Dialogos was founded in 1995 to promote the practice and development of dialogue and generative change. For two decades, these groundbreaking methodologies have helped clients around the world discover new forms of leadership and organizational transformation.
The firm traces its roots to 1990, when William Isaacs co-founded (with Peter Senge) the Center for Organizational Learning at MIT, a consortium of 25 leading companies dedicated to cross-organizational learning and change. Based on the success of this alliance, Dr. Isaacs received a major grant from the Kellogg Foundation to found and run the MIT Dialogue Project, which initiated cross-boundary conversational experiments around the world. This groundbreaking work, supported by seminal theory, would lay the practical foundation for Dialogos.
Today, Dialogos is comprised of pioneers and practitioners, consultants and coaches, project managers and thought leaders. Dialogos teams work with client organizations and complex, multi-client groups leaders around the world to transform their capabilities and catalyze change. Our principals originated many of the central techniques commonly found in successful business and consulting practices, including organizational learning, dialogue, and dialogic process consultation. These techniques inform every Dialogos engagement and are core to our practice with individual, team and organizational transformation.
Our focus for two decades has been on developing new insight, new theory and new methods for catalyzing profound change in close partnership with some of the world’s leading organizations and senior leaders.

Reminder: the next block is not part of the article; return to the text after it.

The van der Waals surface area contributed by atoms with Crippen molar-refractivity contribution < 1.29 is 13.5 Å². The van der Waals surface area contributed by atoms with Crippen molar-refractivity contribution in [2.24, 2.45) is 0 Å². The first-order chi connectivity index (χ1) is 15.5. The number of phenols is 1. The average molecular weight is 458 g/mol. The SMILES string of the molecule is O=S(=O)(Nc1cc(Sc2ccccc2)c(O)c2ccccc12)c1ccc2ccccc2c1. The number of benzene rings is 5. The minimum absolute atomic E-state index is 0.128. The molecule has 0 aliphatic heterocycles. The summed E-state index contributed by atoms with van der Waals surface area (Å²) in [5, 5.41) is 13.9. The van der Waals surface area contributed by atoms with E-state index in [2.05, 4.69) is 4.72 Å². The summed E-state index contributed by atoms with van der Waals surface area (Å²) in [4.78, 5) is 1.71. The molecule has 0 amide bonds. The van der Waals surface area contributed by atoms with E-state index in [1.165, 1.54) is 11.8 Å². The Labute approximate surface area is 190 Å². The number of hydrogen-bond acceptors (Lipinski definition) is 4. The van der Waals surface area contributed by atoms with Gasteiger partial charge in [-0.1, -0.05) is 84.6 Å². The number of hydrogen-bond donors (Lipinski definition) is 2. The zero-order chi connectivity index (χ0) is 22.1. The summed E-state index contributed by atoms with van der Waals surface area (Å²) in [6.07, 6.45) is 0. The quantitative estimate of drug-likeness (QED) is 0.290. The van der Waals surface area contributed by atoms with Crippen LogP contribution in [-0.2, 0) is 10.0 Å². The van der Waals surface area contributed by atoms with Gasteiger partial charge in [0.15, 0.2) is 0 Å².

Organizations as living systems
The work of Dialogos interweaves several diverse threads, including dialogue; systems-thinking practices and action learning; and integrative psychology. System Dynamics is a body of knowledge about systems modeling and intervention, developed originally by Jay Forrester at MIT. Structural Dynamics is an outgrowth of family systems theory applied to organizational contexts. Dialogue is a theory of thought and communication developed by David Bohm and expanded to organizational and leadership contexts by William Isaacs. Central to all of these threads of work is the concept of a “living system”—that human groups (including formal organizations) can be engaged with as alive entities in which decision-makers act in complementary patterns, but without the costs and bureaucratic inertia of top-down command-and-control management. Most efforts to make large organizations resilient and proactive fail, however, because they seek to impose a new form and stated purpose on the organization—which simply reinforces the old command-and-control style. The Dialogos work succeeds because it takes into account (and embodies in itself) the primary characteristics of living organizations: